While I'm not a big football fan, come January, and I can get shlepped into the excitement. I'm fascinated by the talent, the small details that can determine the entire season, and the Superbowl hype.
But I also try looking out for spiritual lessons in sports. This year, the "light bulb" went off as I read an article about Tom Brady, the quarterback of the Patriots. Love him or hate him, it's agreed that he is one of the best quarterbacks to ever play the game. Perhaps most remarkable is his ability to keep playing on an extraordinary level well past the age most quarterbacks begin to decline.
While there is certainly some "Mazel" in athletes staying healthy, the article highlighted what he does to stay at the top of the game. As I read about his intense schedule, diet, and mindset, I could not help but imagine living life as focused on our goals, applying these same principles to something far more important - our spiritual life.
Here are a few clips from the article - with a spiritual parallel:
Adapting to Change
"Several years ago, Brady wanted to guard against the diminishing arm strength that dooms most quarterbacks as they age, so he devised a plan with his trainer to rebuild his motion and emphasize using more of his torso to drive the ball down the field. It revitalized his ability to throw deep."
Is our Jewish journey stagnant? Do we adapt to new challenges or opportunities? When we notice our prayers become too robotic, do we strategize how to make davening more meaningful? If a pocket of time opens up, do we fill it with a new Mitzvah or study? When we find our relationships weakening, do we take note and figure out what character traits need fine-tuning? Do we have a "spiritual trainer" we feel comfortable talking to?
We are what we eat
"Brady keeps to an incredibly strict diet that includes a lot of vegetables and lean meats. If it's not organic, I don't use it. And whole grains: brown rice, quinoa, millet, beans.... No white sugar. No white flour. I use Himalayan pink salt as the sodium. I never use iodized salt. No coffee. No caffeine. No fungus. No dairy."
Observing Kosher. Reciting blessings before and after we eat. Family Shabbat meals. Prohibitions against eating chametz on Passover. Eating healthfully. Eating for the right reasons.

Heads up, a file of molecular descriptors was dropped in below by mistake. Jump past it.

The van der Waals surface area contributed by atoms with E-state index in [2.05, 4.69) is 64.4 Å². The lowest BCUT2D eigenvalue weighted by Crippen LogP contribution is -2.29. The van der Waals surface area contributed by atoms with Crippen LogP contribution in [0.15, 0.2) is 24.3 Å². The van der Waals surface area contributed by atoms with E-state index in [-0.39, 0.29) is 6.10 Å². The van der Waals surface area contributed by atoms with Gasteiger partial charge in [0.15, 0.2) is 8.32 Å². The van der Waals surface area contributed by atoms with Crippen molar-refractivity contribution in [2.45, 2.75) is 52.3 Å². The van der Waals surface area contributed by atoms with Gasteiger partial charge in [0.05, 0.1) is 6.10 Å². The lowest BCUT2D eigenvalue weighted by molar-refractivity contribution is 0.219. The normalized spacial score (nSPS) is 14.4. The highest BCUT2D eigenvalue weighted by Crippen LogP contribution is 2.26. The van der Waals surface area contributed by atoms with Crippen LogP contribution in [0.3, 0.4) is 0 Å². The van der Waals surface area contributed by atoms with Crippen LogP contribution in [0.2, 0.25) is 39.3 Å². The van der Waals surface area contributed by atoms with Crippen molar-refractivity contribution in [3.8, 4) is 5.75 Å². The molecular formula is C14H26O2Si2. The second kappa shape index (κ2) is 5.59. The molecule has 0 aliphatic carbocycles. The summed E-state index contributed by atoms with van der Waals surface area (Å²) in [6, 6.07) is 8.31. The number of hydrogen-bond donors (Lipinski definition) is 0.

So many Mitzvos in Torah relate to mindful eating. It's a way to bring sanctity to what is typically such a mundane area of our life. And with all of these mitzvot, the details really matter. Not only to the health of our body, but also for our soul.
Know your Opponent
"Tom Brady helped the New England Patriots beat the Pittsburgh Steelers on Sunday to advance to his seventh Super Bowl, but he spent no time reveling in the glory. In fact, just hours after winning the AFC, Brady was right back to work, up until 1:30 a.m. studying the Falcons' roster in preparation for the Super Bowl. On other occasions, security guards would be called in the middle of the night as Brady was trying to get into the building to watch film."
Torah tells us we have two forces inside of us: Our G-dly soul, and its opponent, our animal soul. Life is the tale of 2 Souls. There are times we operate from best selves and the moments we fall prey to our flaws and weak spots.
How well do we really know this opponent? Do we understand ourselves well? Know how to respond when we feel anger or jealous? Recognize the tools that lift us out from sadness? Have the clarity to know which situation to avoid?
The Chabad Classic, the Tanya, is all about understanding the struggle within and using that knowledge to win the game of life.
Never Stop Growing!
We don’t train with the idea he is already the starting quarterback,” Guerrero said. “Every year, he’s working to be the starting quarterback, and he’s got to work hard to do that. He always talks about it. Every year there is going to be somebody there that is going to outwork me if I don’t continue to work hard. So in his mind, he has to keep working hard in order to continue to perform at the level he has or to improve.”
A famous Chassidic quote:
In material matters, a person who is content with his lot is an individual of the highest quality. In spiritual matters, however, to be satisfied with one’s lot is the worst deficiency, and makes one regress and fall, G‑d forbid.
Just like someone trying to swim against the tide, if one is not moving forward they are probably going backwards. The determination to never feel "you have arrived" but rather always keep growing in Mitzvot is central to the life of a Jew.